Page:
Auckland Trimble Technology Lab creating next-generation workforce

Creating a next-generation workforce that’s equipped and empowered to transform the engineering, architecture, design, arts and business sectors is the fundamental aim of a new gift agreement between the University of Auckland and US-based Trimble Inc.

Associate Professor Vicente Gonzalez with the Engineering building in the background
Associate Professor Vicente Gonzalez.

As the largest single gift in kind ever received by the University, the agreement will see the establishment of New Zealand’s first Trimble Technology Lab (TTL) which is opening for teaching in the first semester of 2022. “It’s going to be transformative from the perspective of using smart and digital technologies in engineering,” says Associate Professor Vicente Gonzalez who will become the inaugural ‘Faculty Champion’ for a lab which will occupy four interconnected spaces within the Engineering School on Symonds Street and have a combined capacity of 225 students.

Sporting Trimble’s distinctive blue livery, and with a customised fitout that reflects the key programmes on offer, the Auckland facility joins a rapidly growing community of 28 TTLs in 16 countries which includes the likes of Washington State University and Australia’s Swinburne University of Technology.

“We design the labs with a consistent look and feel,” says Trimble Inc. Director for Education & Outreach Allyson McDuffie. “These are a global family of tech labs, and that extends into wanting that feeling of community between the faculty and students within each of the universities.”

As a world leader in digital technologies for engineering, construction, agriculture, architecture, planning, digital design, geospatial surveying and mapping, Trimble will provide the Auckland lab with cutting-edge software and hardware that will create significant new research activities – and transform the way courses are taught and delivered.

Included in the gift are the Trimble XR10 HoloLens 2 hard hat, the Trimble Connect open collaboration tool, the Trimble SX10 which combines surveying, imaging and high-speed 3D scanning in one instrument, together with many software packages which Vicente says will “enable students to do things that you couldn’t do in the past with more traditional approaches”.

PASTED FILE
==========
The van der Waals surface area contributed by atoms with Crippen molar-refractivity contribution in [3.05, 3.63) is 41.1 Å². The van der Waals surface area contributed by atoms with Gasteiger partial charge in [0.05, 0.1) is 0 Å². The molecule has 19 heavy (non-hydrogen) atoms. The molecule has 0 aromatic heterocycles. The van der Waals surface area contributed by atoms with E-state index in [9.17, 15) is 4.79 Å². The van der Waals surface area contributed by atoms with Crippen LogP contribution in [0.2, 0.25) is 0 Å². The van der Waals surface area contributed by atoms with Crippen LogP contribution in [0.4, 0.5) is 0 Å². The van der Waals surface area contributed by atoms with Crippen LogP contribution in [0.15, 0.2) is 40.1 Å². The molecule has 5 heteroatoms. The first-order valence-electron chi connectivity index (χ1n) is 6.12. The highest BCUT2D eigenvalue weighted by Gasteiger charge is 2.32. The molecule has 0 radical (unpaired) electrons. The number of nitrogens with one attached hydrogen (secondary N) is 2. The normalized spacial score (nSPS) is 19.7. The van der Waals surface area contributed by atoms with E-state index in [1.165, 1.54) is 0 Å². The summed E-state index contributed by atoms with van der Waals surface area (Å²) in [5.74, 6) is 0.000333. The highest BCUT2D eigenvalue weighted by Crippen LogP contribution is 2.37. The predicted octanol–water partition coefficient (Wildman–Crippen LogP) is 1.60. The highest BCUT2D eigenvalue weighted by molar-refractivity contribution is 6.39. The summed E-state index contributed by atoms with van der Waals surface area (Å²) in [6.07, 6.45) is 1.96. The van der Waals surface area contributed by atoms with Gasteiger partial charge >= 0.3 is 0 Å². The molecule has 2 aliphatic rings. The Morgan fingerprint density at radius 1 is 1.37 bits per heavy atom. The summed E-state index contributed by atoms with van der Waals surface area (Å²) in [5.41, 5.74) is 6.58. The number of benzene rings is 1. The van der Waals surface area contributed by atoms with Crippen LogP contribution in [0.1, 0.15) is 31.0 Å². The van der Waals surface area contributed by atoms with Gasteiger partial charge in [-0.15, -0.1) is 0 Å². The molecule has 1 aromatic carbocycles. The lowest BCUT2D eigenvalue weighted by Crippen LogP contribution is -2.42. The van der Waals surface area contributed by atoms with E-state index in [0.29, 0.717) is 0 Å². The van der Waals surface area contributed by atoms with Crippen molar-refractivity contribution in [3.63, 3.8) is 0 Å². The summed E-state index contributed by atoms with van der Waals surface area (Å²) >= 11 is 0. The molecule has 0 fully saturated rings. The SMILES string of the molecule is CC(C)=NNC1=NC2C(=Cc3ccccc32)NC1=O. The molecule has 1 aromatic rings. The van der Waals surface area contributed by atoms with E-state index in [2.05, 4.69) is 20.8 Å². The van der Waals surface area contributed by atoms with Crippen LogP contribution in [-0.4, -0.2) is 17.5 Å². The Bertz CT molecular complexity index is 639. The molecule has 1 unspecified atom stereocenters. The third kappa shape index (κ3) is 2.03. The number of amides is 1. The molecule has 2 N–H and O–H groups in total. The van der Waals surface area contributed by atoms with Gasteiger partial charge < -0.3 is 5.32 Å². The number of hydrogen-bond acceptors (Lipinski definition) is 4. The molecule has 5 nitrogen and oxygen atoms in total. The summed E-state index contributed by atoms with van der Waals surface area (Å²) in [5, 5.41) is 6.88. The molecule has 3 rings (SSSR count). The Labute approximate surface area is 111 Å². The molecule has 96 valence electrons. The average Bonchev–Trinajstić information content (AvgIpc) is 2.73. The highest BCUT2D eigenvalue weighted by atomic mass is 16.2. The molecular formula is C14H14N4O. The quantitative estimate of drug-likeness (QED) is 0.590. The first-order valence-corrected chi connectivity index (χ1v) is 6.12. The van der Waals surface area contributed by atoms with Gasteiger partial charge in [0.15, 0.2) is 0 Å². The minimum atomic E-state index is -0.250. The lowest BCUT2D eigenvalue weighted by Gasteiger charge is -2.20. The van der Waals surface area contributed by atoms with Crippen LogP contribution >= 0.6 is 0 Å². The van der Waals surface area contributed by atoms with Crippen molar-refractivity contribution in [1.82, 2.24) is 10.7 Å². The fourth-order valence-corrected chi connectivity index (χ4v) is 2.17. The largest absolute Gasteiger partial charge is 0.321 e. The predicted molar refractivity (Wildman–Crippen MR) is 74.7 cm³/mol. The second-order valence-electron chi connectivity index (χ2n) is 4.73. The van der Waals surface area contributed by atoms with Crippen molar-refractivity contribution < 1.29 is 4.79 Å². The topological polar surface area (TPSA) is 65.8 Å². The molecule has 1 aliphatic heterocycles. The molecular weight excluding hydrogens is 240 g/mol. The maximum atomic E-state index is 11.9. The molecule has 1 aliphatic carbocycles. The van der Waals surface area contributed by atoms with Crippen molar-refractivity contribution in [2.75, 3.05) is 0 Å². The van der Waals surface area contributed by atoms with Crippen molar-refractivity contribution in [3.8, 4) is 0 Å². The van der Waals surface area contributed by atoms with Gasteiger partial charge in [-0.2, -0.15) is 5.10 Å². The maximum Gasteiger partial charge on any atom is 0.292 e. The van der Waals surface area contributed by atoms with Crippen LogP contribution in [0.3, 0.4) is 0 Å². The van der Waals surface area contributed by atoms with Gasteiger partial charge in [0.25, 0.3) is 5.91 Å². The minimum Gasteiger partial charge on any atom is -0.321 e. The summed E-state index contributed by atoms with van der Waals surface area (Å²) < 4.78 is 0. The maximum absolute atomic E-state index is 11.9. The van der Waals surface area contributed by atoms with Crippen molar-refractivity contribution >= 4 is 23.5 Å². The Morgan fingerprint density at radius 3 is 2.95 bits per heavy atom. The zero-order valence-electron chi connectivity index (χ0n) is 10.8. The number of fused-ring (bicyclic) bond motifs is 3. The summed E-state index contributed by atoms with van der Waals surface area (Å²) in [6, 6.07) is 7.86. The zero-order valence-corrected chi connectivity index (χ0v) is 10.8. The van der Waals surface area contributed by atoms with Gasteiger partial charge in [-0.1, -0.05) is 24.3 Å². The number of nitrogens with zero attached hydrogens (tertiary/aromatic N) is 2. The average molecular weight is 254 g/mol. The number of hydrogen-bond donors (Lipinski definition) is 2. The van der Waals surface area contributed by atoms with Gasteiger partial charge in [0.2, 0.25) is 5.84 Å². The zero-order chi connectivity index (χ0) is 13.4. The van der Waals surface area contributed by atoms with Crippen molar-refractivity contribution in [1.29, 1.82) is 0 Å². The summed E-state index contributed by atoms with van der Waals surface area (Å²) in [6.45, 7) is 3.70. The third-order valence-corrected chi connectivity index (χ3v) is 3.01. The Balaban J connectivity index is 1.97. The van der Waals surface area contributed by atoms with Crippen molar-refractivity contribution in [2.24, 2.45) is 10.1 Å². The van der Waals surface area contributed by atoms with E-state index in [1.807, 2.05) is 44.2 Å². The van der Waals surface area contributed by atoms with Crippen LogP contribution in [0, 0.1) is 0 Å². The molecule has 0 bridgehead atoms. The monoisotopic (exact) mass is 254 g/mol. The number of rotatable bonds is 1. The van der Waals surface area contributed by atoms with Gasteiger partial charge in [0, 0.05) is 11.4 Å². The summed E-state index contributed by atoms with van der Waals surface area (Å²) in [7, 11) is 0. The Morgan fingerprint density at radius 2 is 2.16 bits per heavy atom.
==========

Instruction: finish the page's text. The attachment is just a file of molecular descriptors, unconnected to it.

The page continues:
Having the ability to visualise complex physical phenomena in water, like the mock-up of a dam, augmented reality can be run through the tablets or mobiles of students and help to revolutionise the learning experience.

“That provides a lot of flexibility for academics to run experiments and demonstrations without moving a huge cohort of students to a lab where you have limited space, and you can run these experiments and these demonstrations anywhere and anytime,” says Vicente.

Trimble’s Tekla building information modelling software and its SketchUp 3D design software are also part of the package, and Allyson says the gift is about bridging a gap that exists between industry and academia where universities sometimes don’t have the latest and greatest technology.

“This is why I think universities find it so incredibly valuable to work with us because we have such a broad portfolio of solutions that are used heavily in industry – and students graduating from university programs really need to be up on it.”